As the son of an architect, I’m always ready to begin discussion of any neighborhood transformation by flashing slides of the ‘bricks and mortar’ improvements. Those are also the improvements that we as lawyers are most directly involved in supporting: the land acquisitions, the tax credit financings, the bridge loans, the condo documents, the parking easements. But to get any neighborhood to the point where it can provide the social and economic buttressing to support significant private market transactions, there’s often a foundation of community activism and advocacy. O.C. Haley Boulevard is no exception.
Very rarely is any one individual or organization the sole ‘mover’ behind a neighborhood’s re-emergence. Long before the levees and flood walls breached, non-profit, business owner, and neighborhood advocacy groups were working to lay the groundwork for O.C. Haley Boulevard’s resurgence. Carol Bebelle, co-founder of the Ashé Cultural Arts Center, moved the Center onto the Boulevard in 1998 in order to sustain and nurture the stories and traditions of New Orleans’ African American community. The Cultural Arts Center’s historic building, an adaptive use of a former department store, became a foothold for the Boulevard’s resurgence, supporting non-profit office space, exhibit and meeting space, and 29 apartments.
About the same time, O.C. Haley Boulevard Merchants and Business Association gathered local businesses to spearhead creation of a strategic plan for the Boulevard’s revitalization.
A couple of years later, in 2000, Café Reconcile opened across the street as an adaptive use of another large historic commercial building, housing a full-service restaurant dedicated to providing culinary training and life skills development to young men and women from the surrounding neighborhoods.
Along the way, the Boulevard attracted key regional community development partners, and led them to call the Boulevard ‘home.’ These partners included Hope Federal Credit Union (http://www.hopecu.org/) and Good Work Network (http://www.goodworknetwork.org/), both of which concentrate their resources on serving low and moderate income families and developing opportunities for minority and women-owned businesses.
In short, the Boulevard’s momentum had already been triggered when Katrina’s storm surge filled-up 80 percent of city, leaving the Boulevard and only a handful of other major corridors navigable by car as opposed to boat. (A relatively current map of the businesses that have grown-up on the Boulevard in the last fifteen years is found on the Merchants and Business Association’s website, http://ochaleyblvd.org/?page_id=5).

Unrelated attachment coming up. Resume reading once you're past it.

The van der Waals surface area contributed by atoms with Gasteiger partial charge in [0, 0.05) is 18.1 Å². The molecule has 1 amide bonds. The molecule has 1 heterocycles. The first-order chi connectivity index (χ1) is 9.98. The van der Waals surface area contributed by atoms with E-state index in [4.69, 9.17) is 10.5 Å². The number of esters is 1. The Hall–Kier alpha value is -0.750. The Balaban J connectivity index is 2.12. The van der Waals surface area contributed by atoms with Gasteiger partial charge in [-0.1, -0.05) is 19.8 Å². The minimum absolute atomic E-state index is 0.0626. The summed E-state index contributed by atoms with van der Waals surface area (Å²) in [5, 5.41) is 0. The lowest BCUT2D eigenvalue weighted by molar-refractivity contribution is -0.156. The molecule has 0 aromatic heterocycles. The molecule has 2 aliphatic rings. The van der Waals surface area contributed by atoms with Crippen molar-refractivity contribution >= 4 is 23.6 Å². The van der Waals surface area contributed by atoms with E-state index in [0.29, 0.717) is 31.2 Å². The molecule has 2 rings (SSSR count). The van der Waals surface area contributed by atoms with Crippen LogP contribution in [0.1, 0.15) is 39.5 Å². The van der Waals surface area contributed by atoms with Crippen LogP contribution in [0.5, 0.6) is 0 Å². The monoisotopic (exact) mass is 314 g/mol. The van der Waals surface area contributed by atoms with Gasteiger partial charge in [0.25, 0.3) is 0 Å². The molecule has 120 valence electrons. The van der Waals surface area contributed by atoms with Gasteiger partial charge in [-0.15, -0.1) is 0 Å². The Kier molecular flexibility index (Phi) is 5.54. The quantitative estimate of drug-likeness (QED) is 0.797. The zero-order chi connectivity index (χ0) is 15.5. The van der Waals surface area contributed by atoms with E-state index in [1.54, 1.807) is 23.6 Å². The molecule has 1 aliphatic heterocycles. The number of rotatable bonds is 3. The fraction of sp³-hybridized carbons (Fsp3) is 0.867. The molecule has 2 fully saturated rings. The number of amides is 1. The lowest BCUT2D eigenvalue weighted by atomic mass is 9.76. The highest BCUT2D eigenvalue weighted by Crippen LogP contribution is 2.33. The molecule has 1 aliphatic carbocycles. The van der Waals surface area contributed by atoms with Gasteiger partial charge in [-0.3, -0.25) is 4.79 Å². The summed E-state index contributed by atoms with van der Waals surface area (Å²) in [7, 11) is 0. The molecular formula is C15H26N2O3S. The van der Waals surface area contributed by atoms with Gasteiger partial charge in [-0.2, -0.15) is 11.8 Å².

Lawyers – often community development lawyers – figure critically in these first stages of a neighborhood’s redevelopment, well before building projects begin ‘going vertical.’ Lawyers are counseling neighborhood groups and businesses on drafting their articles of incorporation and their bylaws or preparing their Form 1029 to seek IRS 501(c)(3) status. They are helping review applications seeking funding from foundations for planning and predevelopment award monies. They may be advising their clients to seek funds for a market study to help give current and future businesses a sense of where and how they might invest their capital and other resources. Or, they may be advocating at city hall for stricter enforcement of health and safety code violations affecting vacant or abandoned properties. Law students interested in pursuing urban and community development work should gain an appreciation in law school of these critical supporting and counseling roles that lawyers play for community groups.
Earlier this month, I visited with Kathy Laborde, President and CEO of the non-profit Gulf Coast Housing Partnership (GCHP). Laborde, who has worked on the Boulevard for almost two decades, described the factors that convinced her and the neighborhood’s stakeholders that they could turn around the Boulevard’s fortunes. GCHP has been a main driver of redevelopment on and around the corridor since Katrina. In sharing her thoughts and recollections concerning the Boulevard’s rebirth, Laborde described not only the last nine years’ key redevelopment projects, but at the same time she highlighted additional pieces of the urban redevelopment ‘puzzle’ that successful urban and community development lawyers need to appreciate to serve their clients well.
(Photo: Gulf Coast Housing Partnership offices (gray building) at 1610 O.C. Haley Blvd.)
Location is an essential consideration for any urban redevelopment project. Against the essential backdrop of an engaged group of neighborhood stakeholders, Laborde outlined the following factors as critical:
- The O.C. Haley corridor’s historic status as the one of the chief commercial centers for the city’s African American community;
- The corridor’s proximity to New Orleans’ Central Business District (separated only by the elevated U.S. 90, The Pontchartrain Expressway);
- The corridor’s proximity to St. Charles Avenue, one of nation’s great historic streets, which runs just 3 blocks to the corridor’s southeast; and
- The presence of historic commercial buildings fronting O.C. Haley Boulevard and stakeholders’ initial investment in rehabilitation of those structures.